“Blessed be the penances which earned me such glory!”
St. Peter of Alcantara appeared to St. Teresa of Avila after he died. He shared with her the heavenly reward that had been set apart for him. St Teresa of Avila recalled the his descriptions of his own penances that he shared with her when he was still living.
He went forty years on an average of two hours of sleep per night. He used to stand or kneel when sleep threatened to overtake him. The bench was his bed, and the block of wood against the wall was his head rest when he allowed himself to sleep. He always was barefoot, wore only his habit and a cape, and despite the cold, he frequently removed the cape and left the door and windows open. Only once every three days would he eat, living in extreme poverty.
"He was already very old when I met him for the first time," St. Teresa recalled. She elaborated, “He was thin and his skin seemed more like the bark of a withered tree. He used to speak only when he was addressed. He had very good sense, and his conversation was amiable and pleasant.”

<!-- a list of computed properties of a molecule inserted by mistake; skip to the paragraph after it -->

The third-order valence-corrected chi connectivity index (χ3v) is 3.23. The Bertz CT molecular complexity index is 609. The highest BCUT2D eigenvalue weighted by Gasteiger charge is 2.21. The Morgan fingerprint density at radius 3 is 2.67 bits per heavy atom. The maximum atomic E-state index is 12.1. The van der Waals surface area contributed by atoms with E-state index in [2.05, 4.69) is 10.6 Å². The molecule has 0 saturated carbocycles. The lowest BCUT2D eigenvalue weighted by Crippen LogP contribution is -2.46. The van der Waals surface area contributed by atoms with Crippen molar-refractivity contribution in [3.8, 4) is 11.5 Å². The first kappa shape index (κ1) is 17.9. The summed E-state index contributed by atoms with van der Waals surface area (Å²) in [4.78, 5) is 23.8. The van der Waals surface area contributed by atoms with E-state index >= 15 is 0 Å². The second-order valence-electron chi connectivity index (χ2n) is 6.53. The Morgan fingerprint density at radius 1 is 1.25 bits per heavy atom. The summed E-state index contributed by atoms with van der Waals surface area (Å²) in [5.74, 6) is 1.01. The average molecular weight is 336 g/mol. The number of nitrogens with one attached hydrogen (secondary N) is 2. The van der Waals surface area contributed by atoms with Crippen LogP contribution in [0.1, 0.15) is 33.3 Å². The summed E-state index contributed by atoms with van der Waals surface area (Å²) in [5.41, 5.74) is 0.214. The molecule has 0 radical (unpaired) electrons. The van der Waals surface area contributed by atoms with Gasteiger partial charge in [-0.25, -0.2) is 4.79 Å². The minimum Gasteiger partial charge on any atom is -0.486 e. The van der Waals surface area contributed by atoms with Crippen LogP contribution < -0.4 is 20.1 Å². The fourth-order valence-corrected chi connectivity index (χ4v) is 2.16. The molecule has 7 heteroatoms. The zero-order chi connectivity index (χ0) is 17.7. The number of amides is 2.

St. Peter of Alcantara image strikes fear in the hearts of modern audiences. His penitential life challenges the softness of modern man. To endure the kind of hardships through which St. Peter of Alcantara passed, he learned not to rely upon himself but upon Divine Providence.
St. Peter of Alcantara must have been deeply troubled by the plight of the Franciscans in his day. The pain he witnessed spurred him on to pray and do penance for the conversion of those in his Order who failed to live their vows with fidelity. In our own times, fervent souls who love the Heart of God may identify with this kind of pain as they see the rebellion of so many of Christ's flock rebelling against the very Commandments of God.
In honor of the great St. Peter of Alcantara and his life of prayerful penance, we ought to implore him to strengthen us so that we may bear the spiritual afflictions we have been called to endure with the same dignity and sanctity with which he bore his great bodily and moral penances.